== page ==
It’s not that we are opposed to trying local delicacies, no matter how strange they are. After all, we’ve eaten snake in Vietnam and walrus in Latvia. But, we did not seek it out. If it were offered to us, I probably would have tried it. If you’ve tried this Sardinian maggot cheese, let us know in the comments below what the experience was like!
Sardinian Food Guide Pro Tip
If traveling in Sardinia during the week, look for a Menu Completo. Similar to a menu del dia in Spain, this is a two or three course mid-week lunch special for a set price. The price is normally around €15 for two course, a side dish, and a beverage, including wine.
Sardinia Cuisine – Must Eat Dishes In Sardinia
So, if you plan on skipping the maggot cheese, what else is there to eat in Sardinia? Here’s our list of must-eat Sardinian dishes, from starters and breads to desserts and everything in between.
Sardinian Bread And Pane Carasau
There are hundreds of varieties of bread in Sardinia. The most typical Sardinia bread, and the one we were served most often, is pane carasau. Pane carasau is a thin, crisp flatbread.
We ate pane carasau with meat and cheese and sometimes it came to the table topped with tomato, like a Sardinian-style bruschetta. It is less filling than a typical bread and I found it became almost addictive. This will not be a dish you will need to track down. It will come to you, guaranteed.Book a Sardinian Cooking Class in the Countryside
Cheese and meat together in Sardinia means tagliere. Tagliere is the Italian word for meat and cheese platters. They are common in other Italian regions, particularly in Bologna and Emilia Romagna.
But the Sardinians take it to a whole new level. Not only does every Sardinia restaurant menu include a series of options for Tagliere as starters, but it is also the thing to eat around 7 pm almost every night.
Aperitivo in Italy takes various forms depending on the region. In Milan and Turin, it takes the form of a free food buffet between 6-8 pm each night with the purchase of a drink. Elsewhere a drink around this time might come with a few bites of food, which is also common in Cagliari.
More often it seemed that people in Sardinia, particularly in Cagliari, dine on large and elaborate plates of cured meats, sausages, Sardinian cheese, and pane carasau for aperitivo. Sometimes these platters take the place of a large dinner.
Look for local Sardinia cured meats including salsiccia sarda, a Sardinian sausage. And, try the various forms of pecorino as well as more fresh cheeses including ricotta and goat cheese.
Where to go for Tagliere in Cagliari: In addition to Sabores, mentioned above, check out Civicozero La Prosciutteria and Inu Sardinian Wine Bar.
To me, eating in Italy means eating pasta and the pasta in Sardinia is unlike anything we’ve eaten before when in Italy. There are so many different Sardinian pasta shapes that I’ve not seen before. All of them yummy and one in particular, slightly addictive.
In addition to the pasta dishes below, look for pani frattau, which is a typical dish made with the pane carasau flat bread with tomato sauce and cheese.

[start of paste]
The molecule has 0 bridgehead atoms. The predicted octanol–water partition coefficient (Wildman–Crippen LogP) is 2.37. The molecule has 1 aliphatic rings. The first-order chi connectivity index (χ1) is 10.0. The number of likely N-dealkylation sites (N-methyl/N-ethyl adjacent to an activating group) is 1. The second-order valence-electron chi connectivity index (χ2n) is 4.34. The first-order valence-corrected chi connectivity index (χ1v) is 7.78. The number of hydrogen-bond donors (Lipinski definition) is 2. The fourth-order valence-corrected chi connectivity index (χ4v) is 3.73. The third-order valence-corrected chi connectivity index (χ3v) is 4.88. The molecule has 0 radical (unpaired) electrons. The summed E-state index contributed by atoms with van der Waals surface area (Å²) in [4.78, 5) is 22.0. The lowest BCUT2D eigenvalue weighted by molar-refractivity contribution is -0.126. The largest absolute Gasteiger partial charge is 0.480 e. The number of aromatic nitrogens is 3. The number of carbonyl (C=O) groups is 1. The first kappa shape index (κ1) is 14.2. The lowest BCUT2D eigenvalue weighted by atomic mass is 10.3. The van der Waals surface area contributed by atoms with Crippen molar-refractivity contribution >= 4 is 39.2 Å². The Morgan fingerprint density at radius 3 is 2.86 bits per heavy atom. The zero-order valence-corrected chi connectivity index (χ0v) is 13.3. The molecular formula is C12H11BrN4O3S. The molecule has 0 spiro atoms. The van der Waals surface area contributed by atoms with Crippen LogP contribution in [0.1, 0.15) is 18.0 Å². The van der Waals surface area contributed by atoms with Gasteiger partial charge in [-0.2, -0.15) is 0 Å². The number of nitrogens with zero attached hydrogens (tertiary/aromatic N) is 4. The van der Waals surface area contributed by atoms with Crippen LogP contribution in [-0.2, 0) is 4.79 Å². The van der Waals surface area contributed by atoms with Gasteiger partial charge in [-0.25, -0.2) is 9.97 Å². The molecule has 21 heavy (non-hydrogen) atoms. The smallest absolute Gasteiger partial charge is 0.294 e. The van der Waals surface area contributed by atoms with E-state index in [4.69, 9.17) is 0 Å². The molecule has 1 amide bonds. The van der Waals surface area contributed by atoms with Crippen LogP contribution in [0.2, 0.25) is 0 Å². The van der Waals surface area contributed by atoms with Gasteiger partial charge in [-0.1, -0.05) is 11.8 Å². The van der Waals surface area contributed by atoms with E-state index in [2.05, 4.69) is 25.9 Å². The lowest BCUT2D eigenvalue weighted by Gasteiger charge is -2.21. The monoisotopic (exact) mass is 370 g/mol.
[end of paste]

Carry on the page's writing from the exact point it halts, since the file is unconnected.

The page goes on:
Malloreddus alla Campidanese
Eating out in Sardinia means one thing, eating Malloreddus alla Campidanese. This is the most common Sardinia pasta on restaurant menus. Although on a plate this pasta shape might look a little bit like a plate of worms it’s nothing like the worm cheese.
Malloreddus is most commonly served in a tomato sauce made with sausage. The small ball of pasta is rolled on a reed basket or mat to make the small indentations.Book a Food And Wine Tour from Cagliari Here
This is another Sardinian pasta shape that I had never heard of before. This pasta is shaped into tiny balls or pearls of pasta. It has a soft consistency, which is a little more moist than a traditional flour based pasta. It’s often mixed into a light red sauce with pecorino and seafood.
Lorighittas is a braided pasta and one that was unfamiliar to our friend who is from just outside of Cagliari. This is a pasta that is unique to the north coast of Sardinia, showing that even within Sardinia there are regional differences. The pasta takes the shape of a long, braided earring.
The most addictive pasta for a dumpling lover like myself. I love all things dumpling, and that includes any type of ravioli. Culurgiones are the closest thing to ravioli in Sardinia, but there is a lot more to it than that. It’s a past stuffed with pecorino, potato, and often fresh mint, particularly in the south of Sardinia.
A typical plate of culurgiones will include no more than six or seven pieces because they are so big and dense. It also includes a little bit of a braid on one side and is, apparently, not easy to make.
This pasta is most commonly served in a simple tomato sauce, with pecorino and nut, or in a creamy mushroom and cheese sauce.
Sardinia Fish And Seafood Dishes
Being an island, there is no surprise that Sardinia food relies heavily on fish and seafood. Some of the most popular pasta dishes are served with clams or mussels. Or, try a fritto misto, a mixture of fried seafood. The most interesting fritto misto we had included fried mussels, which we had never eaten before.
Sardinian Meat Dishes
There are a handful of meat dishes that are also popular to eat in Sardinia. It’s most common to eat pasta as a first course (primi) and meat as a second course (secondi). Normally, Eric and I would each order our own pasta and then split a meat course. Don’t be surprised to see horse on the menu, it is quite commonly eaten in Sardinia.